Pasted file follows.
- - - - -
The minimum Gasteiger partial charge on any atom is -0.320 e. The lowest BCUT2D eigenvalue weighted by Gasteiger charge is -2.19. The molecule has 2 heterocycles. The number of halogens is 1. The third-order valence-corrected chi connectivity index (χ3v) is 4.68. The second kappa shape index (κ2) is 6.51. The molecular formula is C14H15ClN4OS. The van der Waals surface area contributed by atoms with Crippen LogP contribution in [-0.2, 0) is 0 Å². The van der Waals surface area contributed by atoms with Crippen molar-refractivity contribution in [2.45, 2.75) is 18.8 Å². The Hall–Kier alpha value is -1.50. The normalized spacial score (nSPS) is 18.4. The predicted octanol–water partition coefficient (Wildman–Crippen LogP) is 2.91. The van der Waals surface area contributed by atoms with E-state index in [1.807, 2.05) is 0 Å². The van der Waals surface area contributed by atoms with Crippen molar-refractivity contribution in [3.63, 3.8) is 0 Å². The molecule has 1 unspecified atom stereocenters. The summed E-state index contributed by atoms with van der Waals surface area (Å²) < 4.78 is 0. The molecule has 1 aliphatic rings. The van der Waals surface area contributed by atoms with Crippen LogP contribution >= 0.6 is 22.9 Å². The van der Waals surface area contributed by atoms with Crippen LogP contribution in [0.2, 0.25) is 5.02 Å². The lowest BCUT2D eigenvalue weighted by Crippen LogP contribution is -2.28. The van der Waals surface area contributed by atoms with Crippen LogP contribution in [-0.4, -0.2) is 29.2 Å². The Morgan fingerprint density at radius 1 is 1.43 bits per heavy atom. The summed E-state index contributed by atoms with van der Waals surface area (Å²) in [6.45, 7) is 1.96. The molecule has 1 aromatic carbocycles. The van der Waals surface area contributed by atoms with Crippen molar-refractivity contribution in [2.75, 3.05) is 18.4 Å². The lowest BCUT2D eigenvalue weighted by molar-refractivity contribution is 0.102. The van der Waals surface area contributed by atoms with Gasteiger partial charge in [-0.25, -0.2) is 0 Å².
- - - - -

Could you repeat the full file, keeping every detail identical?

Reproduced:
The minimum Gasteiger partial charge on any atom is -0.320 e. The lowest BCUT2D eigenvalue weighted by Gasteiger charge is -2.19. The molecule has 2 heterocycles. The number of halogens is 1. The third-order valence-corrected chi connectivity index (χ3v) is 4.68. The second kappa shape index (κ2) is 6.51. The molecular formula is C14H15ClN4OS. The van der Waals surface area contributed by atoms with Crippen LogP contribution in [-0.2, 0) is 0 Å². The van der Waals surface area contributed by atoms with Crippen molar-refractivity contribution in [2.45, 2.75) is 18.8 Å². The Hall–Kier alpha value is -1.50. The normalized spacial score (nSPS) is 18.4. The predicted octanol–water partition coefficient (Wildman–Crippen LogP) is 2.91. The van der Waals surface area contributed by atoms with E-state index in [1.807, 2.05) is 0 Å². The van der Waals surface area contributed by atoms with Crippen molar-refractivity contribution in [3.63, 3.8) is 0 Å². The molecule has 1 unspecified atom stereocenters. The summed E-state index contributed by atoms with van der Waals surface area (Å²) < 4.78 is 0. The molecule has 1 aliphatic rings. The van der Waals surface area contributed by atoms with Crippen LogP contribution >= 0.6 is 22.9 Å². The van der Waals surface area contributed by atoms with Crippen LogP contribution in [0.2, 0.25) is 5.02 Å². The lowest BCUT2D eigenvalue weighted by Crippen LogP contribution is -2.28. The van der Waals surface area contributed by atoms with Crippen LogP contribution in [-0.4, -0.2) is 29.2 Å². The Morgan fingerprint density at radius 1 is 1.43 bits per heavy atom. The summed E-state index contributed by atoms with van der Waals surface area (Å²) in [6.45, 7) is 1.96. The molecule has 1 aromatic carbocycles. The van der Waals surface area contributed by atoms with Crippen molar-refractivity contribution in [2.75, 3.05) is 18.4 Å². The lowest BCUT2D eigenvalue weighted by molar-refractivity contribution is 0.102. The van der Waals surface area contributed by atoms with Gasteiger partial charge in [-0.25, -0.2) is 0 Å².